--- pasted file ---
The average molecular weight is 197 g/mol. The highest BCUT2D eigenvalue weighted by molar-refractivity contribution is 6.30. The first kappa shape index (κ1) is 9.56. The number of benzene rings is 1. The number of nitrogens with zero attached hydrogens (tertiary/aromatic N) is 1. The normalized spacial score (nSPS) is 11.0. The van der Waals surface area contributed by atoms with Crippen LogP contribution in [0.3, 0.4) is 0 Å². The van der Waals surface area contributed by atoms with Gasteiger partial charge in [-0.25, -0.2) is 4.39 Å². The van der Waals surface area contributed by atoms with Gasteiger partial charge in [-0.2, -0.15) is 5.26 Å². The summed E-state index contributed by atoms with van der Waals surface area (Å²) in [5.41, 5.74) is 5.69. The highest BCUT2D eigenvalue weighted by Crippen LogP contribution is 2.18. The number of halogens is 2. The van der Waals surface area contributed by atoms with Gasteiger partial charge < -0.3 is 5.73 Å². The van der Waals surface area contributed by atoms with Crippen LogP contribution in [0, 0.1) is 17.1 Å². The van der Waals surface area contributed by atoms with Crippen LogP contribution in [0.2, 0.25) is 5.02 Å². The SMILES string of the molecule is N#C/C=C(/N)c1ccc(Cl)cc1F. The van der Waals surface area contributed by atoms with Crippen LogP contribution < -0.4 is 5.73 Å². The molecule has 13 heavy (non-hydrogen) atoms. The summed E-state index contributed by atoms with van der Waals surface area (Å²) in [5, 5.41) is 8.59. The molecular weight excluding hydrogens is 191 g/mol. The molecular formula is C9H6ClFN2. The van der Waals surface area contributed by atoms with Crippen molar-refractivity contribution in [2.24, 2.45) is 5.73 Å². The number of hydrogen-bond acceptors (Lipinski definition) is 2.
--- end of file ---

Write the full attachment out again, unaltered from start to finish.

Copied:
The average molecular weight is 197 g/mol. The highest BCUT2D eigenvalue weighted by molar-refractivity contribution is 6.30. The first kappa shape index (κ1) is 9.56. The number of benzene rings is 1. The number of nitrogens with zero attached hydrogens (tertiary/aromatic N) is 1. The normalized spacial score (nSPS) is 11.0. The van der Waals surface area contributed by atoms with Crippen LogP contribution in [0.3, 0.4) is 0 Å². The van der Waals surface area contributed by atoms with Gasteiger partial charge in [-0.25, -0.2) is 4.39 Å². The van der Waals surface area contributed by atoms with Gasteiger partial charge in [-0.2, -0.15) is 5.26 Å². The summed E-state index contributed by atoms with van der Waals surface area (Å²) in [5.41, 5.74) is 5.69. The highest BCUT2D eigenvalue weighted by Crippen LogP contribution is 2.18. The number of halogens is 2. The van der Waals surface area contributed by atoms with Gasteiger partial charge < -0.3 is 5.73 Å². The van der Waals surface area contributed by atoms with Crippen LogP contribution in [0, 0.1) is 17.1 Å². The van der Waals surface area contributed by atoms with Crippen LogP contribution in [0.2, 0.25) is 5.02 Å². The SMILES string of the molecule is N#C/C=C(/N)c1ccc(Cl)cc1F. The van der Waals surface area contributed by atoms with Crippen LogP contribution < -0.4 is 5.73 Å². The molecule has 13 heavy (non-hydrogen) atoms. The summed E-state index contributed by atoms with van der Waals surface area (Å²) in [5, 5.41) is 8.59. The molecular weight excluding hydrogens is 191 g/mol. The molecular formula is C9H6ClFN2. The van der Waals surface area contributed by atoms with Crippen molar-refractivity contribution in [2.24, 2.45) is 5.73 Å². The number of hydrogen-bond acceptors (Lipinski definition) is 2.